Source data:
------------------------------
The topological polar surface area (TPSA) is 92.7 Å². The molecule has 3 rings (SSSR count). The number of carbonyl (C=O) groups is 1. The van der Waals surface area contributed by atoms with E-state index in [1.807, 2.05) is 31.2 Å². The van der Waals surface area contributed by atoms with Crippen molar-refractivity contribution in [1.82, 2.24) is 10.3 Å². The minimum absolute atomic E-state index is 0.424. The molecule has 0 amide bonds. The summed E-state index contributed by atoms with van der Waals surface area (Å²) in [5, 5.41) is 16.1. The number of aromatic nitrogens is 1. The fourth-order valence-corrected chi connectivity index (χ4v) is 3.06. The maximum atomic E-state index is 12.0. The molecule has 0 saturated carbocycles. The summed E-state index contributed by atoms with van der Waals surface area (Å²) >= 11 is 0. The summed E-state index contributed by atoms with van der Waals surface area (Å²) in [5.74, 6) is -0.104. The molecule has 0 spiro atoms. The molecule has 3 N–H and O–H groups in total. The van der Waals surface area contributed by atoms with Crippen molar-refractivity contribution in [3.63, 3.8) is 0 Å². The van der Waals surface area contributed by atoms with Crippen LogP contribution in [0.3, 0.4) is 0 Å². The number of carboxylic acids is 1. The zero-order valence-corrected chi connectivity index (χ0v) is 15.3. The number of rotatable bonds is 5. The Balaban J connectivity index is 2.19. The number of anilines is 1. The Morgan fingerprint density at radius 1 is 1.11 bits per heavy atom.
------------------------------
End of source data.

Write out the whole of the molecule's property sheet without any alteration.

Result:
The topological polar surface area (TPSA) is 92.7 Å². The molecule has 3 rings (SSSR count). The number of carbonyl (C=O) groups is 1. The van der Waals surface area contributed by atoms with E-state index in [1.807, 2.05) is 31.2 Å². The van der Waals surface area contributed by atoms with Crippen molar-refractivity contribution in [1.82, 2.24) is 10.3 Å². The minimum absolute atomic E-state index is 0.424. The molecule has 0 amide bonds. The summed E-state index contributed by atoms with van der Waals surface area (Å²) in [5, 5.41) is 16.1. The number of aromatic nitrogens is 1. The fourth-order valence-corrected chi connectivity index (χ4v) is 3.06. The maximum atomic E-state index is 12.0. The molecule has 0 saturated carbocycles. The summed E-state index contributed by atoms with van der Waals surface area (Å²) >= 11 is 0. The summed E-state index contributed by atoms with van der Waals surface area (Å²) in [5.74, 6) is -0.104. The molecule has 0 spiro atoms. The molecule has 3 N–H and O–H groups in total. The van der Waals surface area contributed by atoms with Crippen molar-refractivity contribution in [3.63, 3.8) is 0 Å². The van der Waals surface area contributed by atoms with Crippen LogP contribution in [0.3, 0.4) is 0 Å². The number of carboxylic acids is 1. The zero-order valence-corrected chi connectivity index (χ0v) is 15.3. The number of rotatable bonds is 5. The Balaban J connectivity index is 2.19. The number of anilines is 1. The Morgan fingerprint density at radius 1 is 1.11 bits per heavy atom.